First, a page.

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Dornoch was a former royal burgh renowned for its golf course, the last place a witch was burnt in Scotland and is long sandy beaches. Few people had heard of or visited Dornoch before Madonna chose to have her son christened in the Cathedral in 2000. Now it is a popular stop on the tourist route and can get busy with coach tours.

Bypassed by the busy A9, it is surrounded by fertile agricultural land and overlooked by distant mountains. On the Dornoch Firth, it is surrounded by sandy beaches.

The history of the town is sketchy as there is a lack of documented and archaeological evidence. The Norse invaded and settled the area in the C9th intermarrying with the local population and there are many Norse place names. The first direct reference to a settlement is in the C12th, when David I founded the Diocese of Caithness during the C12th century. Originally based at Halkirk in Caithness, the seat of the diocese was moved to Dornoch in 1224 when Gilbert de Moravia was made bishop and he was responsible for building the Cathedral.

Dornoch was very much on the border of the Kings of Scotland who had control of the south of Scotland and Norse Earls who held power in the North. In 1245, a group of Danes landed at Little Ferry to the north of Embo. The Earl of Sutherland asked Richard de Moravia (Bishop Gilbert’s brother) to engage the Danes and hold them in check until he assembled a strong enough force to come to Richard’s aid. The Danes were routed on the arrival of the Earl. However, Richard was killed and was buried in Dornoch Cathedral.

During the C16th there was a power struggle between the Earls of Sutherland and the Gordon Earls of Huntly. Other local families took advantage of this to pursue personal vendettas, resulting in a disastrous fire in 1570 that destroyed much of the town as well as the Cathedral which was left as a roofless shell.

The town was made a Royal Burgh in 1628 by Charles I.

The start of the C19th marked many changes in the town and the present street plan reflects these changes. There had been outbreaks of cholera and smallpox. The route of the old burn was diverted and a new bridge built. Many of the turf houses were cleared and replaced by stone buildings, especially around The Square.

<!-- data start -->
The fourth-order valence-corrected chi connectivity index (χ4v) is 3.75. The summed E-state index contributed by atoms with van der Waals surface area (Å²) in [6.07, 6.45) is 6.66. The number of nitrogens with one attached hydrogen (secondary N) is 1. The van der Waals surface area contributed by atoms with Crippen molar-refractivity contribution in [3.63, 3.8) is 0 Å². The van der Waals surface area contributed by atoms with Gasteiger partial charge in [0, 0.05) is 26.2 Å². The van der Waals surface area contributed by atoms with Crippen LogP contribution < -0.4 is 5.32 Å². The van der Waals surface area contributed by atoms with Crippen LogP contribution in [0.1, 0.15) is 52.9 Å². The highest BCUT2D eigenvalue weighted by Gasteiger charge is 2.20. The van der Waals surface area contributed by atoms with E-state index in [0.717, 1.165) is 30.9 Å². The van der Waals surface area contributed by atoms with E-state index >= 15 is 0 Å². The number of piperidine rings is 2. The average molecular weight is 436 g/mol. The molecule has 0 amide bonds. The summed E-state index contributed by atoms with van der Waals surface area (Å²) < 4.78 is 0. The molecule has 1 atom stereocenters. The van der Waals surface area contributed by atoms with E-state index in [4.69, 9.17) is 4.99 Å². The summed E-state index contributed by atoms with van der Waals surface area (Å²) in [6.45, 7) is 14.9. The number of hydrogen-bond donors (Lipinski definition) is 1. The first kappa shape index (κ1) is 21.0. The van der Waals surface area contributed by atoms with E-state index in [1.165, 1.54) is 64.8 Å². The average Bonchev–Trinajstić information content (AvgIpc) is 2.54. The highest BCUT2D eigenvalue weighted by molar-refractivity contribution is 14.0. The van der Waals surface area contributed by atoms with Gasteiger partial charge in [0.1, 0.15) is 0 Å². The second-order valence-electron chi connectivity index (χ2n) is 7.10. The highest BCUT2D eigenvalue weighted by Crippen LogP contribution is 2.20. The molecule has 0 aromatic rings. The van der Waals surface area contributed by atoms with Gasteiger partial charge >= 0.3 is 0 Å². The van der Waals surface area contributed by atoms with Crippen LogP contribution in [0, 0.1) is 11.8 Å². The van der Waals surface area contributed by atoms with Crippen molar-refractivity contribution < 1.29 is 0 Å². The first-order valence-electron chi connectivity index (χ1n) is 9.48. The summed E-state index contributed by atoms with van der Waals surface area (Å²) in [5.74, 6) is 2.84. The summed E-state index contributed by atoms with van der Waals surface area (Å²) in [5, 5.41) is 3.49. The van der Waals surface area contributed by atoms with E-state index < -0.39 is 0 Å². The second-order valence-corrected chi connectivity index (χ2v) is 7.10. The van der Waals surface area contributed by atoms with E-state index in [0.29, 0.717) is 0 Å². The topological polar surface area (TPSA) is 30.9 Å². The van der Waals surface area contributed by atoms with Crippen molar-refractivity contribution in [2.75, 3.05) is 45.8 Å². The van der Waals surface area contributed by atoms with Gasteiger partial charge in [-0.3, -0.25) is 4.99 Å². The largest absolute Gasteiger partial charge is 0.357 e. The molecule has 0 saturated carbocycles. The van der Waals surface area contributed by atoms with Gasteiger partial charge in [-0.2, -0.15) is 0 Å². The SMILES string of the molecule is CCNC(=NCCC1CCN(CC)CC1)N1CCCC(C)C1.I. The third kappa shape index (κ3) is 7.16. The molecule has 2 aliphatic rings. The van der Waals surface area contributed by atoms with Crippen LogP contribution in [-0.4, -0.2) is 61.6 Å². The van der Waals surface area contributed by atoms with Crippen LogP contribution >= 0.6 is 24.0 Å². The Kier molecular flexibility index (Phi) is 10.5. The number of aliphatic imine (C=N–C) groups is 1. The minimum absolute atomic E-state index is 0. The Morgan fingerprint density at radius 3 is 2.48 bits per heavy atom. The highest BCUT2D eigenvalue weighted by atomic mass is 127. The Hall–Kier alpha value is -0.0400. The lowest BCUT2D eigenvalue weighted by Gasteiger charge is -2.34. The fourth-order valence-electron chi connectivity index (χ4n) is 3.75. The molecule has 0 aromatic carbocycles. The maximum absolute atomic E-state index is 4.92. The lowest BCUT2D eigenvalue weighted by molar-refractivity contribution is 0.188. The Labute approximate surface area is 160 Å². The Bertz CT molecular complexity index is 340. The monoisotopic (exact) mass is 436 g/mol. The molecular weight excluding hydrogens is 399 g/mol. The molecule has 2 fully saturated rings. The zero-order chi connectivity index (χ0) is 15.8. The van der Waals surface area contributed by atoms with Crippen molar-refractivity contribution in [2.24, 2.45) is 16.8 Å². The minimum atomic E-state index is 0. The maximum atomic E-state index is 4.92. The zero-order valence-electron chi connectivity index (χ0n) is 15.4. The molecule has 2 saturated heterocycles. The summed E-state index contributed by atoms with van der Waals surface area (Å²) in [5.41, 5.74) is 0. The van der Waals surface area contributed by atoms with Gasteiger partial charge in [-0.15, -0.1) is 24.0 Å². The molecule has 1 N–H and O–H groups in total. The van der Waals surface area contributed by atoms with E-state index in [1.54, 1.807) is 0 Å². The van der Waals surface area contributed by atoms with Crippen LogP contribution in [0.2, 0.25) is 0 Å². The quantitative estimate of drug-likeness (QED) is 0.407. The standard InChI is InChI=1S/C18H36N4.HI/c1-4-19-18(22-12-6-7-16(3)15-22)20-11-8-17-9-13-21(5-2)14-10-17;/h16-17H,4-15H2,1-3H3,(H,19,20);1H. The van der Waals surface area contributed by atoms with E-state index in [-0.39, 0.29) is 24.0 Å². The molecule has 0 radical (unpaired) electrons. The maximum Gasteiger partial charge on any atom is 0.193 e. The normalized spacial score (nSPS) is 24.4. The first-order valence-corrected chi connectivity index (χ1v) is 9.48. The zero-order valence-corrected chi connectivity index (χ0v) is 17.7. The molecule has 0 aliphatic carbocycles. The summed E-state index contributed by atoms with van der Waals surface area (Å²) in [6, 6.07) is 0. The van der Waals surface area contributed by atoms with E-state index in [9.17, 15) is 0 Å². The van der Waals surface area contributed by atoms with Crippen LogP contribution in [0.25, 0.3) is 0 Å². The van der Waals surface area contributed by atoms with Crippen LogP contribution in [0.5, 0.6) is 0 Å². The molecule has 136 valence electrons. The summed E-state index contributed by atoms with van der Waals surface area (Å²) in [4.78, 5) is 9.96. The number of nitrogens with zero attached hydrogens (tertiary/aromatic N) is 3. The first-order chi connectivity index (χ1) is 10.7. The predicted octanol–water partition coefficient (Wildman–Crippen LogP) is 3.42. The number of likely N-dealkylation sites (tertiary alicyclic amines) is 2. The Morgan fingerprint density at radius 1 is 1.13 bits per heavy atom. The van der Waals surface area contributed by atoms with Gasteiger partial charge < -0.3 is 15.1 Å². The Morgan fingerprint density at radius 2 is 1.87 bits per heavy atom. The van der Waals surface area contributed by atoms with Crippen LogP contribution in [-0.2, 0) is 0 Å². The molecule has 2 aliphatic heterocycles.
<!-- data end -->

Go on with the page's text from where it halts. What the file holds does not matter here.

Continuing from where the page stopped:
The old Tolbooth and Council House weredemolished and the Jail and Council Chamber relocated to Dornoch Castle. The Duchess of Sutherland paid for the restoration of the Cathedral.


The parish of Dornoch suffered less extensively from the clearances carried out on behalf of Elizabeth, Countess of Sutherland and her husband, the Marquis of Stafford (later 1st Duke of Sutherland). The nearby estate of Skelbo was cleared, and along with families that had been removed from other parts of the county found refuge on the edge of Dornoch in the area now known as Littletown.



A light railway arrived in 1902 linking Dornoch to the main line. This brought an increasing number of visitors to the town attracted by the golf courses, scenery and sea air. Wealthy visitors either rented house for the summer months or built their own residences. The Sutherland Arms and Station Hotels were built for the less wealthy. The railway closed in 1960 following improvement in road transport.

Dornoch suffered terribly from the loss of a significant number of young men who were killed or wounded in action during the two World Wars. Foreign troops were stationed in and around Dornoch during both WW1 and WW2. Canadian troops established logging camps in the area, while Norwegian and Indian troops were billeted here during WW2.

Dornoch is a vibrant and busy town with a good range of shops serving as the local service centre for the area. With its sandy beaches and golf, it is still popular with visitors.


The Visitor Information Centre in the Dornoch Hub on Argyll Street has lots of information about the area including a heritage trail leaflet.

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A walk around Dornoch

Dornoch Map.jpg

I began in The Square, a large open area in the centre of the town.


The Visitor Centre is in the Hub on Argyll Street.

The Jail, Courthouse and Castle are along Castle Street.